We have measured the vector-pseudoscalar mass splitting M(D.sub(s).sup(*+))- M(D.sub(s).sup(+)) =144.22\\pm 0.47\\pm 0.37 MeV, significantly more precise than the previous world average. We minimize the systematic errors by also measuring the vector-pseudoscalar mass difference M(D^{*0})-M(D^0) using the radiative decay D^{*0}\\rightarrow D^0\\gamma, obtaining [M(D_s^{*+})-M(D_s^+)]- [M(D^{*0})-M(D^0)] = 2.09\\pm 0.47\\pm 0.37 MeV. This is then combined with our previous high-precision measurement of M(D^{*0})-M(D^0), which used the decay D^{*0}\\rightarrow D^0\\pi^0. We also measure the mass difference M(D_s^+)-M(D^+)=99.5\\pm 0.6\\pm 0.3 MeV, using the \\phi\\pi^+ decay modes of the D_s^+ and D^+ mesons. hardcopies with figures can be obtained upon written request to: Pam Morehouse preprint secretary Newman Lab Cornell University Ithaca, NY 14853 or by sending mail to: preprints@lns62.lns.cornell.edu

  1. Characterization of different food-isolated Enterococcus strains by MALDI-TOF mass fingerprinting.

    Science.gov (United States)

    Quintela-Baluja, Marcos; Böhme, Karola; Fernández-No, Inmaculada C; Morandi, Stefano; Alnakip, Mohammed E; Caamaño-Antelo, Sonia; Barros-Velázquez, Jorge; Calo-Mata, Pilar

    2013-08-01

    Enterococcus is a controversial genus due to its great variability; this genus includes pathogenic strains, spoilage strains, and apparently safe strains including some probiotic strains. Previous studies focused on the characterization of strains of Enterococcus spp. involved in nosocomial infections. However, little research has been conducted on Enterococcus strains in foodstuffs. In the present work, 36 strains of different species of Enterococcus have been characterized by means of MALDI-TOF MS, resulting in highly specific mass spectral fingerprints. Characteristic peak masses common to certain bacterial species of Enterococcus have been identified. Thus, a peak at m/z 4426 ± 1 was assigned as a genus-specific biomarker. In addition, phyloproteomic relationships based on the mass spectral data were compared to the results of a phylogenetic analysis based on the 16S rRNA gene sequence. A better grouping at the species level was observed in the phyloproteomic tree, especially for the Enterococcus faecium group. Presumably, the assortment of some strains or ecotypes could be related to their ecological niche specialization. The approach described in this study leads the way toward the rapid and specific identification of different strains and species of Enterococcus in food based on molecular protein markers, aiming at the early detection of pathogenic strains and strains implicated in food poisoning or food spoilage.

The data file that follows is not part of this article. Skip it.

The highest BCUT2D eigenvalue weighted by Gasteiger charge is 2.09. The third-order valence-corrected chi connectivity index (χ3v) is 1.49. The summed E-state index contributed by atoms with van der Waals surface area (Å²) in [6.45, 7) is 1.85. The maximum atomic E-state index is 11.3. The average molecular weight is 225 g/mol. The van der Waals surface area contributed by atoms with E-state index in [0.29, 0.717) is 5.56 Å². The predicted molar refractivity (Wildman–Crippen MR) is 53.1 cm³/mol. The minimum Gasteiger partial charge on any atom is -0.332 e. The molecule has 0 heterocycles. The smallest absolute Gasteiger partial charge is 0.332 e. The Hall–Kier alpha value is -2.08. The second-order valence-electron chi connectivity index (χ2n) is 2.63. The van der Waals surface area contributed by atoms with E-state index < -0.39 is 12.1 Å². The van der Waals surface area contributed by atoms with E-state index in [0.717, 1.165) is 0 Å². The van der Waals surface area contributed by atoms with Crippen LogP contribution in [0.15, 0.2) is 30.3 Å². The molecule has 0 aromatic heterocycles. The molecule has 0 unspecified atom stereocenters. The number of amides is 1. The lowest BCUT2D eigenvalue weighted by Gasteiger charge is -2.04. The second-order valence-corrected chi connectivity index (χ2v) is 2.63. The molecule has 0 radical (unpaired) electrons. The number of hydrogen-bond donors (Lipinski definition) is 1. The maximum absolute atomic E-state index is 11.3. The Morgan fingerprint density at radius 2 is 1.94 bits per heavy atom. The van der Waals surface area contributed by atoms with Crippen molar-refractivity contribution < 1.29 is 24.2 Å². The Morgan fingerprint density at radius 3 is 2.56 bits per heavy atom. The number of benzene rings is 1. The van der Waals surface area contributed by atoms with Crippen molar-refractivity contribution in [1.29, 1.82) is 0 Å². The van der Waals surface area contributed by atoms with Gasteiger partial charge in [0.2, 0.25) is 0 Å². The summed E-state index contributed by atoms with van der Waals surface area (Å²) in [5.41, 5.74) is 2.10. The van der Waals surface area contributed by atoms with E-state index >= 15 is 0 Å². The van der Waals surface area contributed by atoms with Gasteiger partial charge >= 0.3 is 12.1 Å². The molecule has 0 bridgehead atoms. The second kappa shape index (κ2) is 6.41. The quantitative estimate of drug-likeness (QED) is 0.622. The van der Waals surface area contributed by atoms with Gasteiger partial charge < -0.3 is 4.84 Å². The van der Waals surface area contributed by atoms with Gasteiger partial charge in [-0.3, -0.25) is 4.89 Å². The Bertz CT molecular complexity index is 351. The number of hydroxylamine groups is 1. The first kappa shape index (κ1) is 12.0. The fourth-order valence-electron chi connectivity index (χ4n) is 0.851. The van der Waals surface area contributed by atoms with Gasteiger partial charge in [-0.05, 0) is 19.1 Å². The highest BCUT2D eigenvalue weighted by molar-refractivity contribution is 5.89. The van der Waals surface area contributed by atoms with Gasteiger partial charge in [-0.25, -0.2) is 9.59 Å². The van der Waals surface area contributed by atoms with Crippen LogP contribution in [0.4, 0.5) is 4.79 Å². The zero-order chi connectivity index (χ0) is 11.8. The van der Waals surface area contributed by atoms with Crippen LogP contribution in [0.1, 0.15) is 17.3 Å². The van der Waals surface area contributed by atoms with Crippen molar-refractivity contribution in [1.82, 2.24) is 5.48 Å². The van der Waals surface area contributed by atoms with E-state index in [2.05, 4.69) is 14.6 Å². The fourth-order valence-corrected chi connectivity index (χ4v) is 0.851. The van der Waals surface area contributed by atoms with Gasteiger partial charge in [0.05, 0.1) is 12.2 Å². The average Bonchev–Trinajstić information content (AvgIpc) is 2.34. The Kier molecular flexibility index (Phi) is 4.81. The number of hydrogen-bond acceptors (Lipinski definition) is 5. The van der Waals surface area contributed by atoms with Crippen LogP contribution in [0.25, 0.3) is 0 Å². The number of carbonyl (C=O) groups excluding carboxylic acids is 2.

2. [Analysis and comparison of trace elements of herba euphorbiae humifusae in different periods by microwave digestion-atomic absorption spectroscopy].

    Science.gov (United States)

    Xiong, Wei; Cai, Miao-zhen; Wang, Hong; Yu, Rui-peng; Cheng, Cun-gui

    2010-07-01

    Herba euphorbiae humifusae is the dried whole plant of Euphorbia humi fusa Willd. that belongs to euphorbiaceae. In the present paper, the microwave digestion procedure was used to digest herba euphorbiae humifusae collected in different periods, and then flame atomic absorption spectrometry (FAAS) was used to determine the contents of eight kinds of trace elements of herba euphorbiae humifusae in different periods, and the change in the contents of trace elements at different times was studied and analysed. The results showed that of all the trace elements of herba euphorbiae humifusae in different periods, element Fe was the highest in June, element K was in August at the highest level, element Mn reached the highest content in September, elements Na and Ca were dividedly at the highest content in October and November, and in December the highest content elements were Zn, Cu and Mg. In one word, the change of Na and Ca was jumping, while the change of Cu and Zn was comparatively mild. The results provide scientific basis for the time of collection of herba euphorbiae humifusae.

  3. [Determination of trace elements in Lophatherum gracile brongn from different habitat by microwave digestion-atomic absorption spectroscopy].

    Science.gov (United States)

    Yuan, Ke; Xue, Yue-Qin; Gui, Ren-Yi; Sun, Su-Qin; Yin, Ming-Wen

    2010-03-01